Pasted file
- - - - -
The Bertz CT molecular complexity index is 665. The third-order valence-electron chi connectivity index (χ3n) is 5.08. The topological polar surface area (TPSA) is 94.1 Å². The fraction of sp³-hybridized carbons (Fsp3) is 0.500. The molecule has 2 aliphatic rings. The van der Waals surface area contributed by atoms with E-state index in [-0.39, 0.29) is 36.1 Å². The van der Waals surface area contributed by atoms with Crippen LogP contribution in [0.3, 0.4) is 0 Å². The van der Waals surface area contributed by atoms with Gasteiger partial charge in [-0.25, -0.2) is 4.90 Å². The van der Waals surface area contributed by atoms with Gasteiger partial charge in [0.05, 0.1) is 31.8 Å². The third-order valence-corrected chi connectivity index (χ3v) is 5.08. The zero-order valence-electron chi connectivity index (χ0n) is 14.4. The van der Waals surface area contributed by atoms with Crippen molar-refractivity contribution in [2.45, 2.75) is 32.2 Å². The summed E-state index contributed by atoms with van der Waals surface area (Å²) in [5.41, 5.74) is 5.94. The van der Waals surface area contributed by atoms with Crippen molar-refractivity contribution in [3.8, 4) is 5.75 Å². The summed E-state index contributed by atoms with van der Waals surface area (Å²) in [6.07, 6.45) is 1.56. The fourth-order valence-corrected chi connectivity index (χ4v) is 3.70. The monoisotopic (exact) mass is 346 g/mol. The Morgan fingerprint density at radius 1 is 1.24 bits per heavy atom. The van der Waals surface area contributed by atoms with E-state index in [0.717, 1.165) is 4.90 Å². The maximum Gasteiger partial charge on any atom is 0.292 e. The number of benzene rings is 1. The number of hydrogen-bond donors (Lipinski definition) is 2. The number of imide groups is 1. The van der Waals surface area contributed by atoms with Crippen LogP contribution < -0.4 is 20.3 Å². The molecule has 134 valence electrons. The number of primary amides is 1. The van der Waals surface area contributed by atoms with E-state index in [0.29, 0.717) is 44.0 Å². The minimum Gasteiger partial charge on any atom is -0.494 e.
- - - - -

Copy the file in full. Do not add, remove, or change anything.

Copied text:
The Bertz CT molecular complexity index is 665. The third-order valence-electron chi connectivity index (χ3n) is 5.08. The topological polar surface area (TPSA) is 94.1 Å². The fraction of sp³-hybridized carbons (Fsp3) is 0.500. The molecule has 2 aliphatic rings. The van der Waals surface area contributed by atoms with E-state index in [-0.39, 0.29) is 36.1 Å². The van der Waals surface area contributed by atoms with Crippen LogP contribution in [0.3, 0.4) is 0 Å². The van der Waals surface area contributed by atoms with Gasteiger partial charge in [-0.25, -0.2) is 4.90 Å². The van der Waals surface area contributed by atoms with Gasteiger partial charge in [0.05, 0.1) is 31.8 Å². The third-order valence-corrected chi connectivity index (χ3v) is 5.08. The zero-order valence-electron chi connectivity index (χ0n) is 14.4. The van der Waals surface area contributed by atoms with Crippen molar-refractivity contribution in [2.45, 2.75) is 32.2 Å². The summed E-state index contributed by atoms with van der Waals surface area (Å²) in [5.41, 5.74) is 5.94. The van der Waals surface area contributed by atoms with Crippen molar-refractivity contribution in [3.8, 4) is 5.75 Å². The summed E-state index contributed by atoms with van der Waals surface area (Å²) in [6.07, 6.45) is 1.56. The fourth-order valence-corrected chi connectivity index (χ4v) is 3.70. The monoisotopic (exact) mass is 346 g/mol. The Morgan fingerprint density at radius 1 is 1.24 bits per heavy atom. The van der Waals surface area contributed by atoms with E-state index in [0.717, 1.165) is 4.90 Å². The maximum Gasteiger partial charge on any atom is 0.292 e. The number of benzene rings is 1. The number of hydrogen-bond donors (Lipinski definition) is 2. The number of imide groups is 1. The van der Waals surface area contributed by atoms with Crippen LogP contribution < -0.4 is 20.3 Å². The molecule has 134 valence electrons. The number of primary amides is 1. The van der Waals surface area contributed by atoms with E-state index in [0.29, 0.717) is 44.0 Å². The minimum Gasteiger partial charge on any atom is -0.494 e.